About 30% of the 58 trillion won ($46.3 billion) in bank loans to small and medium-sized businesses in South Korea could deteriorate as the government ends Covid-19 relief funding and raises interest rates. ‘interest.
According to data submitted by the Financial Monitoring Service (FSS) on Sunday, 27% of loans from Korea’s top five commercial banks KB Kookmin, Shinhan, Hana, NH Nonghyup and Woori were to SMEs with an interest coverage ratio below 1 at the end of 2020.
The interest coverage ratio, a key measure of a company’s ability to service its debt, is calculated by dividing a company’s operating profit by its interest expense. A reading of less than 1 means that the company’s profits are not enough to cover interest charges.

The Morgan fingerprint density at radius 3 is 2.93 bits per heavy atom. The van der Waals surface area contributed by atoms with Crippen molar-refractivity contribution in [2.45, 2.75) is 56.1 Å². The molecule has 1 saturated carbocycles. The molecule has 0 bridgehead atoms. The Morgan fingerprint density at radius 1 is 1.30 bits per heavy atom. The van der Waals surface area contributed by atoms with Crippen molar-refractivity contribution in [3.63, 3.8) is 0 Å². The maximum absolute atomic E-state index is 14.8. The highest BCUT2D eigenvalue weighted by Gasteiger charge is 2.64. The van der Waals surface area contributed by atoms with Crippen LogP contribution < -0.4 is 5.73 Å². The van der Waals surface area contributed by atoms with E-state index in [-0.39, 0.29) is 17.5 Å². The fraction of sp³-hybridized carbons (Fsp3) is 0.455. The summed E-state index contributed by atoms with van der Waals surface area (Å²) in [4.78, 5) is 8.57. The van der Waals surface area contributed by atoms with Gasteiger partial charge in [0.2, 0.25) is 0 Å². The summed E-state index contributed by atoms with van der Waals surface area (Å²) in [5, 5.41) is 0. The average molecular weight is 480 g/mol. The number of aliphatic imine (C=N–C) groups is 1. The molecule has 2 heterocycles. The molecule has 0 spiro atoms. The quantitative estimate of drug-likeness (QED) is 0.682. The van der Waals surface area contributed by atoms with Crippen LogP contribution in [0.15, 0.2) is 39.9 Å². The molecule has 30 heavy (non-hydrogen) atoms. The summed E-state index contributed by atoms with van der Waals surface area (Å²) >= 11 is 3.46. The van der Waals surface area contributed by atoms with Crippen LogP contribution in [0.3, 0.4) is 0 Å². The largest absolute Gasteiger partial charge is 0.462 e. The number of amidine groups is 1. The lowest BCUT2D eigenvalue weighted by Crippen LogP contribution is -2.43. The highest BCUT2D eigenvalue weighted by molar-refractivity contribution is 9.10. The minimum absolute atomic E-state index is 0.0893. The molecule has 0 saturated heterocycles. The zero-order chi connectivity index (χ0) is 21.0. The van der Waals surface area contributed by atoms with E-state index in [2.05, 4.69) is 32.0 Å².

According to data from the FSS, a total of 58.2 trillion won in loans could be overdue.
Although data for 2021 has not yet been released, the number of SMEs that received bank loans with an interest coverage ratio below 1 will most likely remain unchanged or even higher.
According to the Bank of Korea, the balance of bank loans to SMEs increased from 804.6 trillion won at the end of 2020 to 886.4 trillion won at the end of 2021 and soared to 916.6 trillion won at the end of April 2022.
Government relief funding for Covid-19 is set to end in September, raising fears of a cash crunch for SMEs that have taken out loans from banks.
The Bank of Korea also raised interest rates a total of five times between August last year and May, adding to the financial burden on SMEs.
“The government needs to find ways for companies to regain their competitiveness rather than just providing financial assistance,” said Cho Kyung-yeop, head of economic research at the Korea Institute of Economic Research.
By Kim Yoo-sin and Susan Lee
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